Between the Cheerios and the milk, I saw the bus pull up to the stop outside. I could hope that it was early and make a mad dash for dairy and the registers, but then I'd be all knotted up waiting for the cashier to ring up the order in front of me and I'd get impatient and start snapping. Better to wait for the next bus so I could maintain a calm façade. I didn't really have to get home anyway, nothing waiting at home for me, nothing and no one except sweet Lucy who loved me as much as a cat can, no matter what, as long as the food dish was full and the litter box was clean. I'd putter away the extra half hour before the next bus. I'd wait twenty minutes before putting the ice cream and milk in my cart so they'd stay cold, rather than sitting in summer heat with them melting and curdling at the bus stop. Planning, it avoided potential pitfalls.
What to do for twenty minutes? I could sit on the bench in the frozen food section. It was cool from the freezers, and it was next to dairy so when it was time I could load up and go. I would sit for ten minutes, get the milk and ice cream, then check out, leaving plenty of time before the next bus came. Sounded like a plan. Without a plan, I might end up wandering around the supermarket for three hours, checking out not only weird produce—What is a cherimoya anyway? Will I ever be brave enough to actually cook an artichoke?—but also magazines about subjects I never knew existed and the ingredient lists of seventy-three different kinds of cat food Lucy wouldn't eat. Or I might completely disintegrate, walk away from my cart and have to, god forbid, come back tomorrow. Paramedics and emergency rooms hadn't been in the picture lately, but I couldn't rule them out entirely.
I wheeled towards the bench, the only bench in the store for some reason. I wonder why they put it facing the frozen vegetables? Do the glass doors remind people of a soothing aquarium, with the fish pressed into sticks and battered and stationary? Or do a lot of people finally reach the end of their rope here and need to rest?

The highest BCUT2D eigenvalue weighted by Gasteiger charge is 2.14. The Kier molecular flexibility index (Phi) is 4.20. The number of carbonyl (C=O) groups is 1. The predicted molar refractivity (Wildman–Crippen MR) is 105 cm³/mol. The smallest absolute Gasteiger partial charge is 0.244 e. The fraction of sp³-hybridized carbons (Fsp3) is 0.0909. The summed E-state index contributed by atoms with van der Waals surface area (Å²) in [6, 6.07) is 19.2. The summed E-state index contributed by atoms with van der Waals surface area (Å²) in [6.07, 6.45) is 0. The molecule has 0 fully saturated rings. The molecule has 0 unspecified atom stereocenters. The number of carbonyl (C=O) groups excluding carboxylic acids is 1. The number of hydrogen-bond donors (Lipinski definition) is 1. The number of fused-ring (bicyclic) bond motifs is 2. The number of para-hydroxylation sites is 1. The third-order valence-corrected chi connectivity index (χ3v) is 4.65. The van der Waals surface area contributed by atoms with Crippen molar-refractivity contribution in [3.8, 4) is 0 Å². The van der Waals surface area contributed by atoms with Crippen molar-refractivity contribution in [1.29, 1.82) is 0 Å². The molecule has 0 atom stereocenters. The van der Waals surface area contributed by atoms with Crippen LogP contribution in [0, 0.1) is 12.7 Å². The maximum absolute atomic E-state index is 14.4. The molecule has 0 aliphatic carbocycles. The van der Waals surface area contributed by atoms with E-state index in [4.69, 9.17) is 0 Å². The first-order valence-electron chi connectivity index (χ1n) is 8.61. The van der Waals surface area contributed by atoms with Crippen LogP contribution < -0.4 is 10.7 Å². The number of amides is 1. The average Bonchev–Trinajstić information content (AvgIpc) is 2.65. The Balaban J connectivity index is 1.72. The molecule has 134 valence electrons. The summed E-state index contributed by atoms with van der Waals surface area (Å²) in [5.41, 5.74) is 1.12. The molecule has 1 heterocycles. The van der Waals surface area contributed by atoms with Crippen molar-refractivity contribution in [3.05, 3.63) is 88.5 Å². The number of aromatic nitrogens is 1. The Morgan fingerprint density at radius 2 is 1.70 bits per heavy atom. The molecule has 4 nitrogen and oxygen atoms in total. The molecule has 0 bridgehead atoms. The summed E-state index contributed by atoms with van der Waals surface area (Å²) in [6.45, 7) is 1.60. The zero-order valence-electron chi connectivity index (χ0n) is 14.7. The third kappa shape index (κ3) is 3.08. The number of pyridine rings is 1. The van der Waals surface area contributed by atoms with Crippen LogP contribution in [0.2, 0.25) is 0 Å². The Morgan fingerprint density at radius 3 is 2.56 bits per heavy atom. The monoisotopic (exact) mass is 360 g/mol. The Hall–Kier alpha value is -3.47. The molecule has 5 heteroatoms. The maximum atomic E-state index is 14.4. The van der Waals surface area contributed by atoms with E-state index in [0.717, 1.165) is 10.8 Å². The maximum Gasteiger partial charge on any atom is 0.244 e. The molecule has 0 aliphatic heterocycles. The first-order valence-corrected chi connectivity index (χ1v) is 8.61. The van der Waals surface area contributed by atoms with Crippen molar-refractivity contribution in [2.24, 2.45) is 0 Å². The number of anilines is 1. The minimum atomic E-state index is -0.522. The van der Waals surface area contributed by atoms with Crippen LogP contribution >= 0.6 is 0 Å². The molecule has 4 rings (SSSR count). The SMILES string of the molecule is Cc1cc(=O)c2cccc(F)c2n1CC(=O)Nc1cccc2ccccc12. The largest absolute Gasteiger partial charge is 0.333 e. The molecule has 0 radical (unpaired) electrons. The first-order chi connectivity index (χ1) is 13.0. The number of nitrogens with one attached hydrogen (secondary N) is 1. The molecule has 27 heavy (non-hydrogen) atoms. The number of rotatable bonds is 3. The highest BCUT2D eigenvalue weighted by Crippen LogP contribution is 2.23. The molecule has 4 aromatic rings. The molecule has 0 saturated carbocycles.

There was a grandmotherly-looking lady standing in front of the bench, looking through her cart. Why was she standing—not sitting, standing—in front of the bench? I'd have to wait until she moved. I struck a casual position and a look of concentration and took out my shopping list. People would think I was weird just standing here but it was easier than coming up with a new plan. After all, how long could she possibly stay there?
Three minutes, that's how long.
Three minutes isn't a lot of time. In my younger days, I could hold my breath for three minutes. The average pop song lasts three minutes. It's a commercial break, feeding the cat, brushing your teeth. Not long. Except when you're standing in a supermarket doing nothing, waiting for Grandma to move away from the only bench in the store so you can sit down. I reminded myself that no one was paying attention to me; I wasn't that important, everyone was busy with their own shopping. Yet here I was, paying close attention to the grandmother in front of the bench. For three minutes.
She took a small watermelon out of her cart, put it on the bench, and wheeled away.
What did that mean? Did she do that on purpose, or was she rearranging items and forgot it? Should I tell her she forgot her watermelon? Would that be embarrassing to her? Would she get mad at me? Did she just decide she didn't need it any more and the bench seemed as good a place as any to leave it?
I wondered if it was all right for me to sit on the bench. Would people think it was my watermelon? And when I got up to leave, would someone yell, "Hey, lady, you forgot your watermelon" and I'd have to buy it? Would a passing stocker hate me for leaving unwanted produce strewn about the store, for him to lug back to the other side of the building for proper restocking? Did I have to take it back myself? Might Watermelon Lady be back to claim it and think I was trying to steal it? Was it okay to sit on a bench with an abandoned watermelon?
Everyone's laughing at you.
Hello, Watermelon Lady Monster. Why don't you go find Writing Group Monster and Computer Tutor Monster, they'll be your new friends singing the same chorus of jeers and taunts.
Time for some cognitive restructuring: I hadn't done anything wrong. It was not my watermelon, and I was not going to take responsibility for it. If I looked at it funny and sat on the other end of the bench, maybe people would realize I didn't know what it was doing there.